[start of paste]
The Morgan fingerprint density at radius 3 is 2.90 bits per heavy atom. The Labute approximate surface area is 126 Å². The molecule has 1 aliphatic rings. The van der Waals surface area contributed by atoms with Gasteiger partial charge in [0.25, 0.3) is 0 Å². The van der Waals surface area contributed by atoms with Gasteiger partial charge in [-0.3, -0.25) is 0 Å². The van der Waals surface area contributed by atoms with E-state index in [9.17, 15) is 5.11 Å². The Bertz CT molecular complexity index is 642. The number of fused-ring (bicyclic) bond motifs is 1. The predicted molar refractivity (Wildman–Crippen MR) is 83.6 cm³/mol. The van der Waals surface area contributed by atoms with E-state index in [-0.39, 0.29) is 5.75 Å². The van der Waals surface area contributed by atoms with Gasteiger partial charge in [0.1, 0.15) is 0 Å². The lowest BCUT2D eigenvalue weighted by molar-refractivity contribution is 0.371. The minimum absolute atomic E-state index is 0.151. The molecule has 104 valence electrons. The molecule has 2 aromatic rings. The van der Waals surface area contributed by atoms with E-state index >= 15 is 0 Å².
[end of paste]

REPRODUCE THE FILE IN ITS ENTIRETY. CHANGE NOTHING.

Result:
The Morgan fingerprint density at radius 3 is 2.90 bits per heavy atom. The Labute approximate surface area is 126 Å². The molecule has 1 aliphatic rings. The van der Waals surface area contributed by atoms with Gasteiger partial charge in [0.25, 0.3) is 0 Å². The van der Waals surface area contributed by atoms with Gasteiger partial charge in [-0.3, -0.25) is 0 Å². The van der Waals surface area contributed by atoms with E-state index in [9.17, 15) is 5.11 Å². The Bertz CT molecular complexity index is 642. The number of fused-ring (bicyclic) bond motifs is 1. The predicted molar refractivity (Wildman–Crippen MR) is 83.6 cm³/mol. The van der Waals surface area contributed by atoms with E-state index in [-0.39, 0.29) is 5.75 Å². The van der Waals surface area contributed by atoms with Gasteiger partial charge in [0.1, 0.15) is 0 Å². The lowest BCUT2D eigenvalue weighted by molar-refractivity contribution is 0.371. The minimum absolute atomic E-state index is 0.151. The molecule has 104 valence electrons. The molecule has 2 aromatic rings. The van der Waals surface area contributed by atoms with E-state index >= 15 is 0 Å².